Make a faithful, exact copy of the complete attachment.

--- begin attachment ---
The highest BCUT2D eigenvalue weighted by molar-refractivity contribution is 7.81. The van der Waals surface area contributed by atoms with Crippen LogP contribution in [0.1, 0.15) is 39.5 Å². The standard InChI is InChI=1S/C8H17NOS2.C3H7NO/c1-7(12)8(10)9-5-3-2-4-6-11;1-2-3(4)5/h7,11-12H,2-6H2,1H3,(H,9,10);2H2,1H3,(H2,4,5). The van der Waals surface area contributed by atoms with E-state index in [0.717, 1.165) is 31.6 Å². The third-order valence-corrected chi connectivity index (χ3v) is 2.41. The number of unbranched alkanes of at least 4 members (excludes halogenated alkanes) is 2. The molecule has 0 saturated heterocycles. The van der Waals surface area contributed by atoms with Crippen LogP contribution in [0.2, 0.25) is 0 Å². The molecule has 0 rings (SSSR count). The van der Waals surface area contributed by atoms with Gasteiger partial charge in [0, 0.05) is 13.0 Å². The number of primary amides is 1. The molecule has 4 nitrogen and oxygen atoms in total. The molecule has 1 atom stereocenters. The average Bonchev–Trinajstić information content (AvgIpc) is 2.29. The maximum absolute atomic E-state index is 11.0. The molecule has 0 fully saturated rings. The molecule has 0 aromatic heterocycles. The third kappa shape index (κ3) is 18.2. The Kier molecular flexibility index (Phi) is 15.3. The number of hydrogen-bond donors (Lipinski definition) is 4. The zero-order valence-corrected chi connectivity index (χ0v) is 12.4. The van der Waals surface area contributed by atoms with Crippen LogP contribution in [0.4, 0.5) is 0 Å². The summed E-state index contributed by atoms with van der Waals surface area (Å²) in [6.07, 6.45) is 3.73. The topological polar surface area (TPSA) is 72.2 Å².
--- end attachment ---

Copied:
The highest BCUT2D eigenvalue weighted by molar-refractivity contribution is 7.81. The van der Waals surface area contributed by atoms with Crippen LogP contribution in [0.1, 0.15) is 39.5 Å². The standard InChI is InChI=1S/C8H17NOS2.C3H7NO/c1-7(12)8(10)9-5-3-2-4-6-11;1-2-3(4)5/h7,11-12H,2-6H2,1H3,(H,9,10);2H2,1H3,(H2,4,5). The van der Waals surface area contributed by atoms with E-state index in [0.717, 1.165) is 31.6 Å². The third-order valence-corrected chi connectivity index (χ3v) is 2.41. The number of unbranched alkanes of at least 4 members (excludes halogenated alkanes) is 2. The molecule has 0 saturated heterocycles. The van der Waals surface area contributed by atoms with Crippen LogP contribution in [0.2, 0.25) is 0 Å². The molecule has 0 rings (SSSR count). The van der Waals surface area contributed by atoms with Gasteiger partial charge in [0, 0.05) is 13.0 Å². The number of primary amides is 1. The molecule has 4 nitrogen and oxygen atoms in total. The molecule has 1 atom stereocenters. The average Bonchev–Trinajstić information content (AvgIpc) is 2.29. The maximum absolute atomic E-state index is 11.0. The molecule has 0 fully saturated rings. The molecule has 0 aromatic heterocycles. The third kappa shape index (κ3) is 18.2. The Kier molecular flexibility index (Phi) is 15.3. The number of hydrogen-bond donors (Lipinski definition) is 4. The zero-order valence-corrected chi connectivity index (χ0v) is 12.4. The van der Waals surface area contributed by atoms with Crippen LogP contribution in [0.4, 0.5) is 0 Å². The summed E-state index contributed by atoms with van der Waals surface area (Å²) in [6.07, 6.45) is 3.73. The topological polar surface area (TPSA) is 72.2 Å².